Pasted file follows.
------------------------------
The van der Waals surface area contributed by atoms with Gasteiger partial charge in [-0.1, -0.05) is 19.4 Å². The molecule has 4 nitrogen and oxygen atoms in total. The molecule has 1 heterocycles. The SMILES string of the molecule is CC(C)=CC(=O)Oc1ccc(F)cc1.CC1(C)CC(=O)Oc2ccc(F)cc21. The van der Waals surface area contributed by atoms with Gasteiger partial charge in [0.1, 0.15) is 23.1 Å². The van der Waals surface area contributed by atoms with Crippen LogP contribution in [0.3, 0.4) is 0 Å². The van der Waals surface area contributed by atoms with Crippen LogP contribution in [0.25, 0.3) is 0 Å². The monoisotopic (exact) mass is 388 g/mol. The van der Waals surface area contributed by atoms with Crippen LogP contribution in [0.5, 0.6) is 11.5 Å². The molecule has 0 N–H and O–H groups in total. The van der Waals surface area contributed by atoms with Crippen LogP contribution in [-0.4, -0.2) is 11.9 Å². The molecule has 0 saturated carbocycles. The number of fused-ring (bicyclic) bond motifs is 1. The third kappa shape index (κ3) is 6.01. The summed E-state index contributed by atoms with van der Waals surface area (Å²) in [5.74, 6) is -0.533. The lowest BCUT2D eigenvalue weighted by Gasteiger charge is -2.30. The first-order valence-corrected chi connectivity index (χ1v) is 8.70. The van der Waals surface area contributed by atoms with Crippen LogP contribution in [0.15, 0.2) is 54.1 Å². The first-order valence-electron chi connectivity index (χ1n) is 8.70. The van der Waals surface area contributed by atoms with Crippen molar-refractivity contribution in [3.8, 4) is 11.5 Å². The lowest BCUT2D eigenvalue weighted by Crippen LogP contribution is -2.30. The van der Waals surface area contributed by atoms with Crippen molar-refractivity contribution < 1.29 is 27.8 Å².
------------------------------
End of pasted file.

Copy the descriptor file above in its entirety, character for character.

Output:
The van der Waals surface area contributed by atoms with Gasteiger partial charge in [-0.1, -0.05) is 19.4 Å². The molecule has 4 nitrogen and oxygen atoms in total. The molecule has 1 heterocycles. The SMILES string of the molecule is CC(C)=CC(=O)Oc1ccc(F)cc1.CC1(C)CC(=O)Oc2ccc(F)cc21. The van der Waals surface area contributed by atoms with Gasteiger partial charge in [0.1, 0.15) is 23.1 Å². The van der Waals surface area contributed by atoms with Crippen LogP contribution in [0.3, 0.4) is 0 Å². The van der Waals surface area contributed by atoms with Crippen LogP contribution in [0.25, 0.3) is 0 Å². The monoisotopic (exact) mass is 388 g/mol. The van der Waals surface area contributed by atoms with Crippen LogP contribution in [0.5, 0.6) is 11.5 Å². The molecule has 0 N–H and O–H groups in total. The van der Waals surface area contributed by atoms with Crippen LogP contribution in [-0.4, -0.2) is 11.9 Å². The molecule has 0 saturated carbocycles. The number of fused-ring (bicyclic) bond motifs is 1. The third kappa shape index (κ3) is 6.01. The summed E-state index contributed by atoms with van der Waals surface area (Å²) in [5.74, 6) is -0.533. The lowest BCUT2D eigenvalue weighted by Gasteiger charge is -2.30. The first-order valence-corrected chi connectivity index (χ1v) is 8.70. The van der Waals surface area contributed by atoms with Crippen LogP contribution in [0.15, 0.2) is 54.1 Å². The first-order valence-electron chi connectivity index (χ1n) is 8.70. The van der Waals surface area contributed by atoms with Crippen molar-refractivity contribution in [3.8, 4) is 11.5 Å². The lowest BCUT2D eigenvalue weighted by Crippen LogP contribution is -2.30. The van der Waals surface area contributed by atoms with Crippen molar-refractivity contribution < 1.29 is 27.8 Å².